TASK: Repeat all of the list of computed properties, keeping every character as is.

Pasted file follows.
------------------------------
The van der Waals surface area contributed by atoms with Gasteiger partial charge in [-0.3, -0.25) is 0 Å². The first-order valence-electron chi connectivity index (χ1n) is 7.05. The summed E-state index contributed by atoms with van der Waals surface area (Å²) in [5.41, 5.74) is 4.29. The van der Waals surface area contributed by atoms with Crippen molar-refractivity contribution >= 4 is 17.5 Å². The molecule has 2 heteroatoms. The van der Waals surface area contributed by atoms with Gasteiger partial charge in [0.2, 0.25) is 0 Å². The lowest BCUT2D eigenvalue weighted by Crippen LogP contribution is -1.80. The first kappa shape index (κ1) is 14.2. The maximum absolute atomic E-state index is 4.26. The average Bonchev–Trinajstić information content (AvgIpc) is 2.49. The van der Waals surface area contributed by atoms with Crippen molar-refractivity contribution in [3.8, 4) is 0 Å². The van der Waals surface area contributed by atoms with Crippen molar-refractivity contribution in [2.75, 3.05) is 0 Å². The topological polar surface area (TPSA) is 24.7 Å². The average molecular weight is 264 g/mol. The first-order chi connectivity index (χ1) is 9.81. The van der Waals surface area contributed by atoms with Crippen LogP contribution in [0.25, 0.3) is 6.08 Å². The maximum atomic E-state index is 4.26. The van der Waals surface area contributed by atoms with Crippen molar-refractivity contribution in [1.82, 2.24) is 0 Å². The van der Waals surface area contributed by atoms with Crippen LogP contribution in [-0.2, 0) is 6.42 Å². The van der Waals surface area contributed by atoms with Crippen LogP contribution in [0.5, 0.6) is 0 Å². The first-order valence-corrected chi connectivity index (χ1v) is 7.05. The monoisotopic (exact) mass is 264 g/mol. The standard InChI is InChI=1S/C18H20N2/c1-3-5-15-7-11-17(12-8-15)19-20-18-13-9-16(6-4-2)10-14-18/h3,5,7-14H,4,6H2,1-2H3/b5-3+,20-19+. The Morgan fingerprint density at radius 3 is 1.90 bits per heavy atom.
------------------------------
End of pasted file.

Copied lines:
The van der Waals surface area contributed by atoms with Gasteiger partial charge in [-0.3, -0.25) is 0 Å². The first-order valence-electron chi connectivity index (χ1n) is 7.05. The summed E-state index contributed by atoms with van der Waals surface area (Å²) in [5.41, 5.74) is 4.29. The van der Waals surface area contributed by atoms with Crippen molar-refractivity contribution >= 4 is 17.5 Å². The molecule has 2 heteroatoms. The van der Waals surface area contributed by atoms with Gasteiger partial charge in [0.2, 0.25) is 0 Å². The lowest BCUT2D eigenvalue weighted by Crippen LogP contribution is -1.80. The first kappa shape index (κ1) is 14.2. The maximum absolute atomic E-state index is 4.26. The average Bonchev–Trinajstić information content (AvgIpc) is 2.49. The van der Waals surface area contributed by atoms with Crippen molar-refractivity contribution in [3.8, 4) is 0 Å². The van der Waals surface area contributed by atoms with Crippen molar-refractivity contribution in [2.75, 3.05) is 0 Å². The topological polar surface area (TPSA) is 24.7 Å². The average molecular weight is 264 g/mol. The first-order chi connectivity index (χ1) is 9.81. The van der Waals surface area contributed by atoms with Crippen LogP contribution in [0.25, 0.3) is 6.08 Å². The maximum atomic E-state index is 4.26. The van der Waals surface area contributed by atoms with Crippen molar-refractivity contribution in [1.82, 2.24) is 0 Å². The van der Waals surface area contributed by atoms with Crippen LogP contribution in [-0.2, 0) is 6.42 Å². The van der Waals surface area contributed by atoms with Crippen LogP contribution in [0.5, 0.6) is 0 Å². The first-order valence-corrected chi connectivity index (χ1v) is 7.05. The monoisotopic (exact) mass is 264 g/mol. The standard InChI is InChI=1S/C18H20N2/c1-3-5-15-7-11-17(12-8-15)19-20-18-13-9-16(6-4-2)10-14-18/h3,5,7-14H,4,6H2,1-2H3/b5-3+,20-19+. The Morgan fingerprint density at radius 3 is 1.90 bits per heavy atom.